No Administrator Account for Moodle

It is possible to lose an administrator account on your site, especially when importing users from another system.  I’ve seen this happen a few times and here is a quick remedy.

  1. Log into your database software tool, such as phpmyadmin.
  2. Look in your users table (i.e. moodle_user) and find the user account that should be an administrator, and get the id number of the account that you want to be an administrator.

  1. In moodle, modify your config.php file by adding the following line. Change the ID number to the number of your users and upload it to the system.

$CFG->siteadmins=’2,20002′;

That’s it.  Next time you log in with that account you should be an administrator again and you should have access to the Administrator block.


Pineapple Jelly Recipe

This is what pineapple jelly should look like

This stuff is yummy!  Not for a diabetic, that is fore sure, as it is sweet and sugary.  Anyway, this is built off of another recipe that I had.  This recipe makes about 2-2.5 pints of jelly.  I prefer making jelly in pints because that is how we use them in our house, though you may find that you want to use the small jelly jars.  Also, I used to do this as doubling it to get this done faster and making more, but I no longer do this.  It seems when you mix 2-3 batches together simultaneously, that it is highly likely you will burn your pots, even stirring it all the time.  When sugar boils it is EXTREMELY hot and flammable.

Ingredients:

  • 1 large pineapple (about 2.5 cups if you are using a canned pineapple)
  • 3 tablespoons lemon juice
  • 3.5 cups of sugar
  • 1-1.5 packet of liquid pectin, or 1/5-2/5 cup of regular pectin
  1. Start heating the water in your water bath canner.
  2. Cut up your pineapple, or open the can, and blend the pineapples in a food processor or blender.  I’ve done batches with blending and one’s without, and I prefer the blended version, as it will be very chunking without blending it first.  You can also just cut them up if you want it a bit more chunky.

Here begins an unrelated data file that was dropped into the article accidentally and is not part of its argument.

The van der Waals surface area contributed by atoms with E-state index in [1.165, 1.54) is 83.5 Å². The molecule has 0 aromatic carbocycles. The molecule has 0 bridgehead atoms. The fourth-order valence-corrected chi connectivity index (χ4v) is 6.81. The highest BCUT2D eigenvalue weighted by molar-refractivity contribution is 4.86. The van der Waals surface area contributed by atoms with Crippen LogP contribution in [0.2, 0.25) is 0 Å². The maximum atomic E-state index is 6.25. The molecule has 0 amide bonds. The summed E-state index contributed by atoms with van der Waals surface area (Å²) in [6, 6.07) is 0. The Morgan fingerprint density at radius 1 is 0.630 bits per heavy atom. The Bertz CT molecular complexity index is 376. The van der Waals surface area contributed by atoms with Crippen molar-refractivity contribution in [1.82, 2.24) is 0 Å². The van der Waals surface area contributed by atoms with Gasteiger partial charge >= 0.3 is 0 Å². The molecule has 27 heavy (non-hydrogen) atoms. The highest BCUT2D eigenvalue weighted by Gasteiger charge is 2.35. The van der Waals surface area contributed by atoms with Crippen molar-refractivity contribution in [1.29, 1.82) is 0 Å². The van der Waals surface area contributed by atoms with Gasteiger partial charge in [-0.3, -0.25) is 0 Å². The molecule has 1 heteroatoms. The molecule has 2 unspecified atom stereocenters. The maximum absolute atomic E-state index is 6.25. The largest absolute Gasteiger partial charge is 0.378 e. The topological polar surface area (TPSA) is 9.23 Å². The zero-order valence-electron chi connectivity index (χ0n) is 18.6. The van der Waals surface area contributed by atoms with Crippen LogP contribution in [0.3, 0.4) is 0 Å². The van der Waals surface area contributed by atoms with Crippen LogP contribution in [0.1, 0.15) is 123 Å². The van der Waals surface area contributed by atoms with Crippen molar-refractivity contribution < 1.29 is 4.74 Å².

3. Mix the pectin with about 1/4 cup of sugar in a bowl.  Leave the rest of the sugar off to the side.  Use 1 packet of pectin if you want it to be a more runny mix, or mix 1.5 packets to make it a more stiff jelly.  I prefer the more running version just because it’s easier to spread.  1.5 packets will make it around the consistency of what you get in a store or a little thicker.  Regular pectin can be used as well, using 1/5 cup for a running version and 2/5 cups for a thick batch.
  4. Mix this with your cut up pineapples in your pan and bring it to a full boil.
  5. Once it gets to a full boil, start pouring the rest of the sugar in.  I usually add 1 cup more at a time and mix it, then pour the next one until I’m done.  Again, sugar burns pans so I figure if I insert it a bit slower, maybe I will have less problems burning things lol.
  6. Mix the lemon juice into the mixture.
  7. Bring this mixture to a full boil.  Once it hits a full rolling boil, boil it for about 1 more minute.  Make sure to stir the mixture while doing this as it can overflow when it foams up and burn your pots at this point.  If this goes over your pan, you could also cause a fire as liquid sugar is flammable, so don’t leave it at this point.  Also, remove any froth at the top of mixture as it is boiling.  It usually floats to the top middle of the pot as your are boiling it and if you don’t remove it, you will get what you see in the picture below (1 of my bad batches, though it still tastes great).

  1. Remove the mixture burners and you are ready to start canning.  Turn off the stove.
  2. Start pouring the jelly into your jars.  Note, these jars should all be hot to start as you should have just washed them, and your lids should also be clean and hot already.  Do not do this without using hot jars as your jars could crack when placed into the water bath canner otherwise.
  3. Place your rings and lids on your cans and hand tighten them.
  4. Once done, wait until the water is boiling in the water bath canner, then place your jars into the canner and place the water bath canner lid on.
  5. Let the jars boil for 10 minutes in the canner, or 15 minutes if you are about 6,000 feet elevation, then remove the cans, and you are done.
  6. If you want to make another batch, this is a great time to clean that pot and start another batch.  When I make multiple batches I’m usually cutting up the next batch of pineapples and cooking the next batch while the previous batch is being canned.  It keeps you busy while waiting.

Ghost Pepper Salsa (Revised)

Okay, so I decided I wanted one that was a bit hotter.  This one has a lot more kick then the first recipe.  This is based off of my last Ghost Pepper Salsa recipe, but this one has a lot more kick.  I picked most of these ingredients or changes based on what we had grown last year in the garden.

 

Ingredients:

  • 8 lbs fresh Tomotoes
  • 1/2 cups chopped Thai Peppers (seeds and all)
  • 1 cup chopped Bell Peppers
  • 1/2 cup seeded and chopped fresh Jalapeno Peppers
  • 3 Ghost Peppers, chopped, seeds and all